To understand how Star Wars became what it is, we have to understand where it came from. In an era dominated by rundown antiheroes and corrupt politicians, Lucas attempted to create an homage to the 1930s and 40s action serials that were rife with morality and strong central heroes who operated clearly within the precincts of right and wrong. To understand Star Wars is to know first that Star Wars is not a series of films—rather it is a series of films about a series of films. It is an homage, a throwback to the swashbucklers of the pre-war era.
But Lucas’s influences do not end there. The silent films of the 1910s and 20s, the Japanese aesthetic of Kurosawa, and the French cinéma pur, or “pure cinema,” all contribute in large part to the unique style and often whimsical, if not confusing, assortment of film references and allusions made in the Star Wars films. Lucas himself has often said that Star Wars are primarily silent films and that the dialog is more musical and thematic than it is necessary to the plot. Star Wars is visual filmmaking, which may sound obvious, but it takes the concept exponentially further than the majority of commercial cinema.
To claim master over this style is Lucas’s overriding love of symbolic storytelling. Symbols are everywhere in Star Wars. Some of these symbolic gestures are blatant, while others escape the notice of almost everyone who sees them, perhaps even the creator himself. But this is unimportant as the very nature of symbolism is subliminal. It adheres to a basic human understanding of events and the meanings of them. In the Star Wars saga, and particularly the prequels, Lucas exercised his toy-mongering CGI in an orgy of visual symbolism, not in an attempt to mask a lack of story, but to tell the story.
Visual Symbolism - Circles
“You and the Naboo form a symbiont circle. What happens to one of you will affect the other. You must understand this.” Obi-Wan Kenobi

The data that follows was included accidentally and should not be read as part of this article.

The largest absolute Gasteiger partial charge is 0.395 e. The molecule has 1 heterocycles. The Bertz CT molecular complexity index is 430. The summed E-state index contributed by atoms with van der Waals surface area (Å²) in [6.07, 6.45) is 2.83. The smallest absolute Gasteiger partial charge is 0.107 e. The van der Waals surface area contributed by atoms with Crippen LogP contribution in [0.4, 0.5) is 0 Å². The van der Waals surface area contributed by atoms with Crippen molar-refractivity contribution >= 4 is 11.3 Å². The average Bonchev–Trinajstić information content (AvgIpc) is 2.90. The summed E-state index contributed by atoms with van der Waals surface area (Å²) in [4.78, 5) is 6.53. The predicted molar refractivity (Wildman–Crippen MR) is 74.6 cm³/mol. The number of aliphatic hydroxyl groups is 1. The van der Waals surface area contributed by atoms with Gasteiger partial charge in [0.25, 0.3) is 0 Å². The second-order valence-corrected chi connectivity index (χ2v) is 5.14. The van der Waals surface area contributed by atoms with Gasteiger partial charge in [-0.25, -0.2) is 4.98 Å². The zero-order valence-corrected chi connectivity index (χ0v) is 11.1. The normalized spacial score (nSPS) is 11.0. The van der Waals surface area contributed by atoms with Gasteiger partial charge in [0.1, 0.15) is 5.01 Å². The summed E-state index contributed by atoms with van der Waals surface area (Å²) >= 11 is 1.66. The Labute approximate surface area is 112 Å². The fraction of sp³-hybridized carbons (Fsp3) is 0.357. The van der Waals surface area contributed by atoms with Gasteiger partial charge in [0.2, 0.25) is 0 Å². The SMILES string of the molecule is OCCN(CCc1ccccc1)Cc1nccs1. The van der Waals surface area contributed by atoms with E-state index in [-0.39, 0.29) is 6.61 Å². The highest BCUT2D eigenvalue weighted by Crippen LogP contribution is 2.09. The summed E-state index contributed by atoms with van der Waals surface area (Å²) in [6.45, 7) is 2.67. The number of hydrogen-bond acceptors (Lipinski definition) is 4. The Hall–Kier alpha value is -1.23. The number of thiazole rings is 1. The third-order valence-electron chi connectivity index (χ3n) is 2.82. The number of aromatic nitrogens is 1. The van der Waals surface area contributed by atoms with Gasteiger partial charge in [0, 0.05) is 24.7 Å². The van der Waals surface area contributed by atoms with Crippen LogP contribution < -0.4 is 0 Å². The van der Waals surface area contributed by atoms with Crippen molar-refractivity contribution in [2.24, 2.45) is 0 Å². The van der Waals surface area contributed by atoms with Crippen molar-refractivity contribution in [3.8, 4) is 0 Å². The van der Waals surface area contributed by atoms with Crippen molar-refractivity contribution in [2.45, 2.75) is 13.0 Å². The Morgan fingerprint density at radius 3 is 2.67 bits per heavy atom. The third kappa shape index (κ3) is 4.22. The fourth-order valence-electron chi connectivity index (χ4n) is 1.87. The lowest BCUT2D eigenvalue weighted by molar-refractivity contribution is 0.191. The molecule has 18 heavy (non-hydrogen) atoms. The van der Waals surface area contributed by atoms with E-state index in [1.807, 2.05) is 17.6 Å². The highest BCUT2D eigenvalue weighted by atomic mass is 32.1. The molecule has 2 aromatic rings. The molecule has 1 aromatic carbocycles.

I’m not going to waste time by discussing the colors of Coruscant’s sky or the black and white of the imperial color wheel and their bastard child, grey. These are easy, and anyone reading this far into a fanboy analysis of a fictional world has probably already figured them out. No, I want to get soggy and slough through the quagmire of highly debatable and wholly unverifiable symbolic meanings. I will start with circles.
Yes, circles. These geometric shapes have given the world the wheel and pi, and yet their greatest value is not in rolling or confusing middle school boys, but that of symbolism. Symbiotic circles to be exact. Star Wars presents us with the idea that all events and characters and places are related to one another, that “what happens to one of you will affect the other.”
In the very first shot of Episode I, we see the ships of the Trade Federation, or at least what we believe are the ships of the Trade Federation. The actual "ship" is just the ball in the center, the ring around the outside of the ball, we find out later, is a docking area for other ships. Why would Lucas do this? Well, aside from the interesting visual design, the ring on the outside of the droid control ship isn't a ring at all, or at least not completely. It is a broken circle. It is Star Wars' first bit of visual symbolism.